Wednesday, 1st December, 2021
The 1st of December marks World AIDS Day.
It is held to show support for people living with HIV, and to commemorate those we have lost to AIDS-related conditions, or other conditions associated with HIV.
The theme for World AIDS Day in Australia is “40 Years of HIV – where to next?”, with the aim to encourage Australians to educate themselves and others about HIV; to take action to reduce the transmission of HIV by promoting prevention strategies; and to ensure that people living with HIV can participate fully in the life of the community, free from stigma and discrimination.
HIV continues to be a major public health crisis in Australia and around the world. Scientific advances have made great strides in the prevention and treatment of HIV, but there is still no cure, and there is still no vaccine.
The LGBTQIA+ community has been particularly devastated by HIV/AIDS, and ALBANY PRIDE would like to take the opportunity to commemorate those in our community who have lost their lives and to their friends and family; we would like to acknowledge those who are living with HIV, and their place within our community; and to acknowledge and thank the people who have stood by and supported those living with HIV, and the tireless efforts of related organisations that support people living with HIV, and their efforts to promote and find the best means of prevention and treatment.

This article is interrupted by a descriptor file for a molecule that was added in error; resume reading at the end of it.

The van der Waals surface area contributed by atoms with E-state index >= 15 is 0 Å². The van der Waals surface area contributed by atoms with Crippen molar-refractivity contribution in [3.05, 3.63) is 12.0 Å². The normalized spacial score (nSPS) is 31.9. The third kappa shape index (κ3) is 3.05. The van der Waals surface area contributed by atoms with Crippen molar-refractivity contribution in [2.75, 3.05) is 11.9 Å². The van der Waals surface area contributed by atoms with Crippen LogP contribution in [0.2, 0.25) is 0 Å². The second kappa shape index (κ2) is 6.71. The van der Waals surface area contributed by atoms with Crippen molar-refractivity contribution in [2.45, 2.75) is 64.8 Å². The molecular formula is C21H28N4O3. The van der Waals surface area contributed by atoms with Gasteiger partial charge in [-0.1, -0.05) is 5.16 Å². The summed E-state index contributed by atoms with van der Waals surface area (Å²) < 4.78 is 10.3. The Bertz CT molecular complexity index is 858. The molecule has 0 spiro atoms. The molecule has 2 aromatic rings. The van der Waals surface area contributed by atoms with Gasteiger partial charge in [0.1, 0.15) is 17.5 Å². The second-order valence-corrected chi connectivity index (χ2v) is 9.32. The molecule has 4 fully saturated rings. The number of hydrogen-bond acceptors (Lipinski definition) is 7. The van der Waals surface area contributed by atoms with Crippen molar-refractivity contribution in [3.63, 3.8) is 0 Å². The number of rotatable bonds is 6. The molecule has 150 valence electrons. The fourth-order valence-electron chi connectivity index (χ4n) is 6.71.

It’s also very important to rememeber that HIV/AIDS can affect anyone – regardless of sexual orientation, race, ethnicity, gender, or age.
There are approximately 37.7 million people across the glove with HIV: approximately 36 million are adults, and 1.7 million are children aged 0-14. 53% of all people living with HIV are women and girls.
ALBANY PRIDE would also ask that you take the time to learn about HIV/AIDS: how it is transmitted; the importance of safe-sex (such as using condoms and lubricant), regular testing, and not sharing items such as needles and personal care items such as razors; and about anti-viral medications such as pre-exposure prophylaxis (PrEP) and post-exposure prophylaxis (PEP).
Education is a very key part of prevention, but also ending the stigma surrounding HIV/AIDS.
For information about HIV/AIDS, please visit: